Kamloops News

THOMPSON: Remembering Henrietta Lacks' incredible contribution to medical science



Perhaps the greatest contribution to modern medicine - all of science for that matter - was made not by Louis Pasteur or Jonas Salk, but by a young woman from Baltimore, MD. She forever changed the world, without ever knowing it.

Henrietta Lacks - who died from cervical cancer 70 years ago this month when she was 31 years old - arguably has saved hundreds of millions of people in the years since. More precisely, Mrs. Lacks’ cells are the keys that unlocked cures for hundreds of diseases. She has been given some credit by the medical and scientific communities in recent years…but now her family is asking for more…a lot more.

More on that later, but first some relevant history. In the Jim Crow era, most hospitals in the U.S. either segregated Black folks from white folks…or in many states simply refused to treat people of colour. Johns Hopkins - one of America’s most prestigious research hospitals - happened to be the closest hospital to Henrietta Lacks, who happened to be Black…and Johns Hopkins happened to treat Black people.

She went to Johns Hopkins on Jan. 29, 1951, complaining of abdominal pains…was admitted, diagnosed and underwent months of treatments before succumbing after the cancer metastasized throughout her body.

Early on during her hospitalization, Mrs. Lacks’ gynaecologist, Dr. Howard Jones, routinely gave a sample of her cancer cells retrieved during a biopsy to renowned cancer and virus researcher, Dr. George Gey, whose lab was down the hall from the ward where she was treated.

Dr. Gey collected cells from thousands of patients who came to Johns Hopkins over years, but each and every sample died. But Mrs. Lacks’ cells were unlike any of the others…her cancerous cells doubled every 20 to 24 hours…and never died.

Without getting too deep in the weeds of science writing, here’s why Mrs. Lacks’ cells are so special. In virtually every human being, there’s a process called senescence that limits the lifespan of cells. Senescence has to do with aging…as cells divide and multiply over time, the precision and performance of the DNA wanes.

Okay, we’re getting into the weeds a little deeper. There are protective caps on the ends of each DNA strand – telomeres – that shorten as cells divide until eventually the DNA strands are unprotected and harmful mutations are likely. These mutations are associated with age-related diseases…like cancers. As a safeguard, cells detect this shortening of the telomeres…and after a certain point they stop dividing…usually within 50 cell divisions.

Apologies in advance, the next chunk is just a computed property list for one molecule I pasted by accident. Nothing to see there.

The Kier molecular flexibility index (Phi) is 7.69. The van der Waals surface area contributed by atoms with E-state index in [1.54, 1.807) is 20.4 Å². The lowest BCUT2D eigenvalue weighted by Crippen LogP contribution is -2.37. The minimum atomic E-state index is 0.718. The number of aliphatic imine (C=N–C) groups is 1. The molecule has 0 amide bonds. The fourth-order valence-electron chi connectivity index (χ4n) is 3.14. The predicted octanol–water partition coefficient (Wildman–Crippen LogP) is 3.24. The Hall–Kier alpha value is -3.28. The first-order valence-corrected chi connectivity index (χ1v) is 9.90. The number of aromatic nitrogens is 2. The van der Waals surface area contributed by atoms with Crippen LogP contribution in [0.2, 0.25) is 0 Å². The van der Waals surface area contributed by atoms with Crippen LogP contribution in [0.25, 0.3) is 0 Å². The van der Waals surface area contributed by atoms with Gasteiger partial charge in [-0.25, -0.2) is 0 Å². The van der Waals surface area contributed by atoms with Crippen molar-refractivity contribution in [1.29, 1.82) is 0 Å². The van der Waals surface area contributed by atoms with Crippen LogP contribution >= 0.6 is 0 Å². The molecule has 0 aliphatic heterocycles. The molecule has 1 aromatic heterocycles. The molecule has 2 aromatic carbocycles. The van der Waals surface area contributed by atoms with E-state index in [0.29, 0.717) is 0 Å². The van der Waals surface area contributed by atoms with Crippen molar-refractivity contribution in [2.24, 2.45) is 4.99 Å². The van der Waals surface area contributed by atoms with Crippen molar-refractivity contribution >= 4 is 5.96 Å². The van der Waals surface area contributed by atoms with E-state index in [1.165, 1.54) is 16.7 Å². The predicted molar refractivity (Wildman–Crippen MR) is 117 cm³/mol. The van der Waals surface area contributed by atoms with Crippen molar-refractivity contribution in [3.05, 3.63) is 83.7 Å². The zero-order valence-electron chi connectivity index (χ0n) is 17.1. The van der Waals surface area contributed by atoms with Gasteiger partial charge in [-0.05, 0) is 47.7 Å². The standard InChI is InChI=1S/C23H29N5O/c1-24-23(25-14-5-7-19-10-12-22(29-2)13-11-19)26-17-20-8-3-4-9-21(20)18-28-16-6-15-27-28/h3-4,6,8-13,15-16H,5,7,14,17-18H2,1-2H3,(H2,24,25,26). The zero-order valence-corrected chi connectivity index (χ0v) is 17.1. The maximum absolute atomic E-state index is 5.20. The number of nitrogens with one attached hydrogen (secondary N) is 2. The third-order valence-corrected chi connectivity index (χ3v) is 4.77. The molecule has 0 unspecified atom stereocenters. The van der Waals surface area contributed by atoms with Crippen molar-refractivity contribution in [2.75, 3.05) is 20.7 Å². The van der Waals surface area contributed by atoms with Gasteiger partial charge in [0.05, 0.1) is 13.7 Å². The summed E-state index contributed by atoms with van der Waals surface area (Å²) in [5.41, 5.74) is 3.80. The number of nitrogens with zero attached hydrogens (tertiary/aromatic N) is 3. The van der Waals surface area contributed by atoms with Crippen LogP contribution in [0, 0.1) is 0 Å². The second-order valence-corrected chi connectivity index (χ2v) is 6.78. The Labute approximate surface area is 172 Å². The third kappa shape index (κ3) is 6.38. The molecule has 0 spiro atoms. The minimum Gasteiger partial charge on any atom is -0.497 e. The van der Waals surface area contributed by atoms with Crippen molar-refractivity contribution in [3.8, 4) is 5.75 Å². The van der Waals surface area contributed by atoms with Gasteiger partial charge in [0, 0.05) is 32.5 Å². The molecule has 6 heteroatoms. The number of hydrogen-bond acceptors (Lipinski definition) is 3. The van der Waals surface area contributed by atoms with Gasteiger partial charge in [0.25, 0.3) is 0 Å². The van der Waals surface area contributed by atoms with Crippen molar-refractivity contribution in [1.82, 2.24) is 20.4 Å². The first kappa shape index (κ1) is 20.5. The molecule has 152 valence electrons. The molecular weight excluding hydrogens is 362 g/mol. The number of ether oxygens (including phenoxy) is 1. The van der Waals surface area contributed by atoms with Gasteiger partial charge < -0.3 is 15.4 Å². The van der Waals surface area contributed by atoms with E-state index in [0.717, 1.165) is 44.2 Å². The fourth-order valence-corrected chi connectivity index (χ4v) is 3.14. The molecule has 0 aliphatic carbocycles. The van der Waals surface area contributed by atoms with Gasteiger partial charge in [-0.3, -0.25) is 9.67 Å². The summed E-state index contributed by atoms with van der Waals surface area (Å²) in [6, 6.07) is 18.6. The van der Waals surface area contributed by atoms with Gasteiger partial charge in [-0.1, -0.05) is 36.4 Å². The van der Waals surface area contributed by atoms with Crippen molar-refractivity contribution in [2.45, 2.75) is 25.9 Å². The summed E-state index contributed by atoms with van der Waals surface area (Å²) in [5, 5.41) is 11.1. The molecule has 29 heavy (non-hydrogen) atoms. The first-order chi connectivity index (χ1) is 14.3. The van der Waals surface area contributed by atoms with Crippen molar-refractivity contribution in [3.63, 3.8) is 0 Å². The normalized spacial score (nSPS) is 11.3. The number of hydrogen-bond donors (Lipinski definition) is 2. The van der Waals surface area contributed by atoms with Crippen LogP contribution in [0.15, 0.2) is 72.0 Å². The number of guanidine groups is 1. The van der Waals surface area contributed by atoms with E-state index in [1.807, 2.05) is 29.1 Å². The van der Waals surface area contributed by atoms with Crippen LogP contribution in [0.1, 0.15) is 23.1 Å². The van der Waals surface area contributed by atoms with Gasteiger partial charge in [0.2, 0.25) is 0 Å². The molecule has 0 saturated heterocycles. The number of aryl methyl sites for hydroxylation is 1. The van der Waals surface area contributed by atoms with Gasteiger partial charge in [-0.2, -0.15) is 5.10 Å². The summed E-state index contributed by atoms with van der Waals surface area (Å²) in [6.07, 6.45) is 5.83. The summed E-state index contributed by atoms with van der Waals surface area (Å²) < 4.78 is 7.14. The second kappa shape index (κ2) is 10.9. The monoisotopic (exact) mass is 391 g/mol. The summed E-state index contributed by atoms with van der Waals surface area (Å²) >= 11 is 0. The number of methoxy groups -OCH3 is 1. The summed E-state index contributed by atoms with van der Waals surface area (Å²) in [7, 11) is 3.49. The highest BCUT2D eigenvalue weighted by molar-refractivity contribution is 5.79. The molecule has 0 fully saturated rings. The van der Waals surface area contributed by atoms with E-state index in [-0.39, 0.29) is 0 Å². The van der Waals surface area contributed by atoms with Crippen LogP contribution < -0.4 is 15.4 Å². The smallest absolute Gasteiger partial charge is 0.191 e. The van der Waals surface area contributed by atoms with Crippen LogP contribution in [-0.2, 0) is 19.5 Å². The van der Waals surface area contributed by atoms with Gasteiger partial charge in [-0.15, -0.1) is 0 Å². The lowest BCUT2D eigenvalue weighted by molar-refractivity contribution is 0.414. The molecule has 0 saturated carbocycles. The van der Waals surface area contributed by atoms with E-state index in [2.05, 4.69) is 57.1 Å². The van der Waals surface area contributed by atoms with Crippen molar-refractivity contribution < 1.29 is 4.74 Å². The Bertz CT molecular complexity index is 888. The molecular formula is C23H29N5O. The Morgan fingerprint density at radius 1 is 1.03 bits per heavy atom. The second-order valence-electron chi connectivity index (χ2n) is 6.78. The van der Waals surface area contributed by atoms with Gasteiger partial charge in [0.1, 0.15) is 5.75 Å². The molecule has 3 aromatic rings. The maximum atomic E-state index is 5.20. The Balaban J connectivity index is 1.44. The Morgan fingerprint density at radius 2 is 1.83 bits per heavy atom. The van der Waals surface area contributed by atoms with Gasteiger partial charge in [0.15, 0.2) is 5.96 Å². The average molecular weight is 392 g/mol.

Since Mrs. Lacks’ cells could divide and replicate indefinitely, they were ideal for medical research as cultures of identical cells could be grown quickly. This marked the first time cells were grown outside the human body. Within a couple years, scientists worldwide were using her cells for their research on a wide variety of viruses and diseases.

Mrs. Lacks’ cells - known as “HeLa” cells using the first two letters of her first and last names - were the first so-called immortalized cells in medicine...and remain widely used. HeLa cells were used to create the first polio vaccine, cancer medicines and in vitro fertilization, among hundreds of other medical breakthroughs. They were used in testing the effects of radiation and poisons and the study of the human genome. NASA even sent her cells into space long before any astronaut…testing the effects of weightlessness.

While Johns Hopkins never profited financially - providing HeLa cells free to researchers - it operated in an ethical grey area at best…harvesting Mrs. Lacks’ cells without her consent or knowledge.

This month the Lacks estate sued Thermo Fisher Scientific, the Waltham, MA company that grew HeLa cells and sold them for decades…earning billions of dollars. The estate is suing for past profits - or a share of them - as well as the right to block future sales unless given permission by the estate, and, of course, a share of future profits.

The lawsuit could be settled…or fought for years…and whether Mrs. Lacks’ estate and her descendants will realize justice and any remuneration are unclear. Black people were often used during the Jim Crow era for scientific research unwittingly…with the Tuskegee Syphilis  experiment, which involved 400 Black men for 40 years perhaps the most infamous. The reticence of many Black folks to get COVID-19 vaccinations today can be laid to past deceptions by white-controlled American governments.

I’m not sure the Lacks family will realize justice…or see any money from those who profited handsomely. After all, the Lacks family children and grandchildren only learned of the deception and profiteering from Mrs. Lacks’ cells decades later.

In obvious matters of racial discrimination, I like to reverse the situation to see if it feels right. If Mrs. Lacks had been white…what would the just remedy be? Forget that it probably wouldn’t ever happen to a white person. But if it did…I’m thinking that person’s estate - her descendants - would all profit handsomely.

Once again, American justice is on trial.

— Don Thompson, an American awaiting Canadian citizenship, lives in Vernon and in Florida. In a career that spans more than 40 years, Don has been a working journalist, a speechwriter and the CEO of an advertising and public relations firm. A passionate and compassionate man, he loves the written word as much as fine dinners with great wines.

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